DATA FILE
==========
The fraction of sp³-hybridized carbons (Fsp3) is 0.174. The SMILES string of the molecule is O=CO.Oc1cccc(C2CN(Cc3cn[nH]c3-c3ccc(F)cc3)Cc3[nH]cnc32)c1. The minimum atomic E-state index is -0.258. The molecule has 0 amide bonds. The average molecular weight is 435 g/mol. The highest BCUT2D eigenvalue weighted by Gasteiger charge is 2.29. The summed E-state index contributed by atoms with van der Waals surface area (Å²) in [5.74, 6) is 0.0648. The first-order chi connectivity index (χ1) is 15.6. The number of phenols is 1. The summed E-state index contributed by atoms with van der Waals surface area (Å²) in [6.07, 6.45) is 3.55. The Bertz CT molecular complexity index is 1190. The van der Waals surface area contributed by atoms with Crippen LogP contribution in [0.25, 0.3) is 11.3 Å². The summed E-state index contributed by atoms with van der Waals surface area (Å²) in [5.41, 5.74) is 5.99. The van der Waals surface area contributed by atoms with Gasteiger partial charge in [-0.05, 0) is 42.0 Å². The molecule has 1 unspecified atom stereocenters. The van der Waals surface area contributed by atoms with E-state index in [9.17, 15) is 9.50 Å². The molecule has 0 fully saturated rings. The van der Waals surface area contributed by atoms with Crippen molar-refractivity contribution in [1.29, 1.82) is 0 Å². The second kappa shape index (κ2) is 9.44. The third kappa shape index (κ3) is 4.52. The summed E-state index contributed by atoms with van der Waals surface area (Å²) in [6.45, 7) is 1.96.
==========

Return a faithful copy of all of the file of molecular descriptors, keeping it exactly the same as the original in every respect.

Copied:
The fraction of sp³-hybridized carbons (Fsp3) is 0.174. The SMILES string of the molecule is O=CO.Oc1cccc(C2CN(Cc3cn[nH]c3-c3ccc(F)cc3)Cc3[nH]cnc32)c1. The minimum atomic E-state index is -0.258. The molecule has 0 amide bonds. The average molecular weight is 435 g/mol. The highest BCUT2D eigenvalue weighted by Gasteiger charge is 2.29. The summed E-state index contributed by atoms with van der Waals surface area (Å²) in [5.74, 6) is 0.0648. The first-order chi connectivity index (χ1) is 15.6. The number of phenols is 1. The summed E-state index contributed by atoms with van der Waals surface area (Å²) in [6.07, 6.45) is 3.55. The Bertz CT molecular complexity index is 1190. The van der Waals surface area contributed by atoms with Crippen LogP contribution in [0.25, 0.3) is 11.3 Å². The summed E-state index contributed by atoms with van der Waals surface area (Å²) in [5.41, 5.74) is 5.99. The van der Waals surface area contributed by atoms with Gasteiger partial charge in [-0.05, 0) is 42.0 Å². The molecule has 1 unspecified atom stereocenters. The van der Waals surface area contributed by atoms with E-state index in [9.17, 15) is 9.50 Å². The molecule has 0 fully saturated rings. The van der Waals surface area contributed by atoms with Crippen molar-refractivity contribution in [1.29, 1.82) is 0 Å². The second kappa shape index (κ2) is 9.44. The third kappa shape index (κ3) is 4.52. The summed E-state index contributed by atoms with van der Waals surface area (Å²) in [6.45, 7) is 1.96.